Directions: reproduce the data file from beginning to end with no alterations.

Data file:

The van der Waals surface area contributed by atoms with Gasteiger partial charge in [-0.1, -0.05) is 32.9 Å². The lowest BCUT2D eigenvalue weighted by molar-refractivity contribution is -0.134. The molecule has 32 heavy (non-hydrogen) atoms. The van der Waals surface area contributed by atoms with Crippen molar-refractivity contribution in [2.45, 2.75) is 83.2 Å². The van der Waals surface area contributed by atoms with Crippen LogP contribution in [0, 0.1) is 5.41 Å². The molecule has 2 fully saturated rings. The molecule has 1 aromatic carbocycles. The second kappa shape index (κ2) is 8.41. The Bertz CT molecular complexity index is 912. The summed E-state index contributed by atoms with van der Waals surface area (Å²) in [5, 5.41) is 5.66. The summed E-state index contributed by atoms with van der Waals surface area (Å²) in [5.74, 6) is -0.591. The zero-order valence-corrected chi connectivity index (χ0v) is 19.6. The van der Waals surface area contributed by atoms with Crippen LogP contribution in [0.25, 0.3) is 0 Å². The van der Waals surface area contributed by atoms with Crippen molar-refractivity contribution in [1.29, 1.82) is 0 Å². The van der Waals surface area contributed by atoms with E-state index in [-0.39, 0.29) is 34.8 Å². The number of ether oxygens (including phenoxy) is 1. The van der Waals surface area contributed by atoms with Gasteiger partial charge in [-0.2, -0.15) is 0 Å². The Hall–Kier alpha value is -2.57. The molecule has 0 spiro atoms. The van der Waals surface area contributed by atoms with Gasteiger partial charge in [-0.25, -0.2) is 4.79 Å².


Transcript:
The van der Waals surface area contributed by atoms with Gasteiger partial charge in [-0.1, -0.05) is 32.9 Å². The lowest BCUT2D eigenvalue weighted by molar-refractivity contribution is -0.134. The molecule has 32 heavy (non-hydrogen) atoms. The van der Waals surface area contributed by atoms with Crippen molar-refractivity contribution in [2.45, 2.75) is 83.2 Å². The van der Waals surface area contributed by atoms with Crippen LogP contribution in [0, 0.1) is 5.41 Å². The molecule has 2 fully saturated rings. The molecule has 1 aromatic carbocycles. The second kappa shape index (κ2) is 8.41. The Bertz CT molecular complexity index is 912. The summed E-state index contributed by atoms with van der Waals surface area (Å²) in [5, 5.41) is 5.66. The summed E-state index contributed by atoms with van der Waals surface area (Å²) in [5.74, 6) is -0.591. The zero-order valence-corrected chi connectivity index (χ0v) is 19.6. The van der Waals surface area contributed by atoms with Crippen LogP contribution in [0.25, 0.3) is 0 Å². The van der Waals surface area contributed by atoms with Crippen molar-refractivity contribution in [1.29, 1.82) is 0 Å². The van der Waals surface area contributed by atoms with E-state index in [-0.39, 0.29) is 34.8 Å². The number of ether oxygens (including phenoxy) is 1. The van der Waals surface area contributed by atoms with Gasteiger partial charge in [-0.2, -0.15) is 0 Å². The Hall–Kier alpha value is -2.57. The molecule has 0 spiro atoms. The van der Waals surface area contributed by atoms with Gasteiger partial charge in [-0.25, -0.2) is 4.79 Å².